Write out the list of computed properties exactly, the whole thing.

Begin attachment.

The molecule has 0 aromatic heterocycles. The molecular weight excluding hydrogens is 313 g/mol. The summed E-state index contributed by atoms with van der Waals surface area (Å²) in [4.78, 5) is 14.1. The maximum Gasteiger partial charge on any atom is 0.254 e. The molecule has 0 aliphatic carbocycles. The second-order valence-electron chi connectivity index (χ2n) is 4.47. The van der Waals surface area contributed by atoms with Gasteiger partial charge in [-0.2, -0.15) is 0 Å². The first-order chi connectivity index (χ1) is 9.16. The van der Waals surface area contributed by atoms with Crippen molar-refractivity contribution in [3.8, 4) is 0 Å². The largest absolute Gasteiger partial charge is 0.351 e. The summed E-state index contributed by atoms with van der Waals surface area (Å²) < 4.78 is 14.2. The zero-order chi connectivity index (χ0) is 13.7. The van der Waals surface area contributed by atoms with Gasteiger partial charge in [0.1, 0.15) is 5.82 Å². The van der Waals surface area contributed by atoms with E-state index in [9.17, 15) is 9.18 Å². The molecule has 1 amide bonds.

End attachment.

The molecule has 0 aromatic heterocycles. The molecular weight excluding hydrogens is 313 g/mol. The summed E-state index contributed by atoms with van der Waals surface area (Å²) in [4.78, 5) is 14.1. The maximum Gasteiger partial charge on any atom is 0.254 e. The molecule has 0 aliphatic carbocycles. The second-order valence-electron chi connectivity index (χ2n) is 4.47. The van der Waals surface area contributed by atoms with Gasteiger partial charge in [-0.2, -0.15) is 0 Å². The first-order chi connectivity index (χ1) is 9.16. The van der Waals surface area contributed by atoms with Crippen molar-refractivity contribution in [3.8, 4) is 0 Å². The largest absolute Gasteiger partial charge is 0.351 e. The summed E-state index contributed by atoms with van der Waals surface area (Å²) < 4.78 is 14.2. The zero-order chi connectivity index (χ0) is 13.7. The van der Waals surface area contributed by atoms with Gasteiger partial charge in [0.1, 0.15) is 5.82 Å². The van der Waals surface area contributed by atoms with E-state index in [9.17, 15) is 9.18 Å². The molecule has 1 amide bonds.